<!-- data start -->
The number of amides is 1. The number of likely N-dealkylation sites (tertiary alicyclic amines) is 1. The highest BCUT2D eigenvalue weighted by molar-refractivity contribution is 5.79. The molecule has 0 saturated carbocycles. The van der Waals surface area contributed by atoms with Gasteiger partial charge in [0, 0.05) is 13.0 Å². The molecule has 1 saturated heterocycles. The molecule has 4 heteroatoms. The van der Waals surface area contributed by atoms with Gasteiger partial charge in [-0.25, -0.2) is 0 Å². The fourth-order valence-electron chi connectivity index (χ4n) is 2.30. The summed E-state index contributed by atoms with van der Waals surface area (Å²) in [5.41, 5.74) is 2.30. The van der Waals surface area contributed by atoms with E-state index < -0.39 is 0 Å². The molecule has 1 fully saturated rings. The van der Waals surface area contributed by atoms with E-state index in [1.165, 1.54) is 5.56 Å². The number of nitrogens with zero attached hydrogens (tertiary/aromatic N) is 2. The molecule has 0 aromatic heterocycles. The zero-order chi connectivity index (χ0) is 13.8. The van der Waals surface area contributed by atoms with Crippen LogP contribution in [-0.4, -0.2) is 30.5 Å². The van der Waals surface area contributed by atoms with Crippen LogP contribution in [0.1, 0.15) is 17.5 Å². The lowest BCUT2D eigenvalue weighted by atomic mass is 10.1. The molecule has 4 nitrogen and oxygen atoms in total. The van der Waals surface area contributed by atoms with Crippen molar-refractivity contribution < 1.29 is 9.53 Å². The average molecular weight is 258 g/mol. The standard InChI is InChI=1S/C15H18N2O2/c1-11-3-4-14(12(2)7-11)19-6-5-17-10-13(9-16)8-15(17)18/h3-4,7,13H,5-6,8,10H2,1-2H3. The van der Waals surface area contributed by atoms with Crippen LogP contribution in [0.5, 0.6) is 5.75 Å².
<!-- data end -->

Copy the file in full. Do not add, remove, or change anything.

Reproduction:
The number of amides is 1. The number of likely N-dealkylation sites (tertiary alicyclic amines) is 1. The highest BCUT2D eigenvalue weighted by molar-refractivity contribution is 5.79. The molecule has 0 saturated carbocycles. The van der Waals surface area contributed by atoms with Gasteiger partial charge in [0, 0.05) is 13.0 Å². The molecule has 1 saturated heterocycles. The molecule has 4 heteroatoms. The van der Waals surface area contributed by atoms with Gasteiger partial charge in [-0.25, -0.2) is 0 Å². The fourth-order valence-electron chi connectivity index (χ4n) is 2.30. The summed E-state index contributed by atoms with van der Waals surface area (Å²) in [5.41, 5.74) is 2.30. The van der Waals surface area contributed by atoms with E-state index < -0.39 is 0 Å². The molecule has 1 fully saturated rings. The van der Waals surface area contributed by atoms with E-state index in [1.165, 1.54) is 5.56 Å². The number of nitrogens with zero attached hydrogens (tertiary/aromatic N) is 2. The molecule has 0 aromatic heterocycles. The zero-order chi connectivity index (χ0) is 13.8. The van der Waals surface area contributed by atoms with Crippen LogP contribution in [-0.4, -0.2) is 30.5 Å². The van der Waals surface area contributed by atoms with Crippen LogP contribution in [0.1, 0.15) is 17.5 Å². The lowest BCUT2D eigenvalue weighted by atomic mass is 10.1. The molecule has 4 nitrogen and oxygen atoms in total. The van der Waals surface area contributed by atoms with Crippen molar-refractivity contribution < 1.29 is 9.53 Å². The average molecular weight is 258 g/mol. The standard InChI is InChI=1S/C15H18N2O2/c1-11-3-4-14(12(2)7-11)19-6-5-17-10-13(9-16)8-15(17)18/h3-4,7,13H,5-6,8,10H2,1-2H3. The van der Waals surface area contributed by atoms with Crippen LogP contribution in [0.5, 0.6) is 5.75 Å².